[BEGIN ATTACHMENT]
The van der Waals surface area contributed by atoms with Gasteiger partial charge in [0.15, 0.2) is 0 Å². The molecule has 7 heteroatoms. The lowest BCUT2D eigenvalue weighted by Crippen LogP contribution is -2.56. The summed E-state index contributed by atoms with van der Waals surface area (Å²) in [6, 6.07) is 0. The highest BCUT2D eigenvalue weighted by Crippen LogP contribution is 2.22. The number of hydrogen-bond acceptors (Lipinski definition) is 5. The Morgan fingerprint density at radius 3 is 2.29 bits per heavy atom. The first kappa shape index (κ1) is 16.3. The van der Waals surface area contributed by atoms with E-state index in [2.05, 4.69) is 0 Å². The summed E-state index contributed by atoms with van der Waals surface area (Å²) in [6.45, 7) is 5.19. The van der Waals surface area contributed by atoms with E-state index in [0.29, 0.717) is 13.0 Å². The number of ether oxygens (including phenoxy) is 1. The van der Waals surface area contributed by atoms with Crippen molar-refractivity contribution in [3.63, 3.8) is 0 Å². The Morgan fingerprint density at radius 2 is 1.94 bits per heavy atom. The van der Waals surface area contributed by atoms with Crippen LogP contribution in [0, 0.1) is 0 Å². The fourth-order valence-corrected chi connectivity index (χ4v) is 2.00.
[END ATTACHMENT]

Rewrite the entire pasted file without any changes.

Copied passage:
The van der Waals surface area contributed by atoms with Gasteiger partial charge in [0.15, 0.2) is 0 Å². The molecule has 7 heteroatoms. The lowest BCUT2D eigenvalue weighted by Crippen LogP contribution is -2.56. The summed E-state index contributed by atoms with van der Waals surface area (Å²) in [6, 6.07) is 0. The highest BCUT2D eigenvalue weighted by Crippen LogP contribution is 2.22. The number of hydrogen-bond acceptors (Lipinski definition) is 5. The Morgan fingerprint density at radius 3 is 2.29 bits per heavy atom. The first kappa shape index (κ1) is 16.3. The van der Waals surface area contributed by atoms with E-state index in [2.05, 4.69) is 0 Å². The summed E-state index contributed by atoms with van der Waals surface area (Å²) in [6.45, 7) is 5.19. The van der Waals surface area contributed by atoms with E-state index in [0.29, 0.717) is 13.0 Å². The number of ether oxygens (including phenoxy) is 1. The van der Waals surface area contributed by atoms with Crippen molar-refractivity contribution in [3.63, 3.8) is 0 Å². The Morgan fingerprint density at radius 2 is 1.94 bits per heavy atom. The van der Waals surface area contributed by atoms with Crippen LogP contribution in [0, 0.1) is 0 Å². The fourth-order valence-corrected chi connectivity index (χ4v) is 2.00.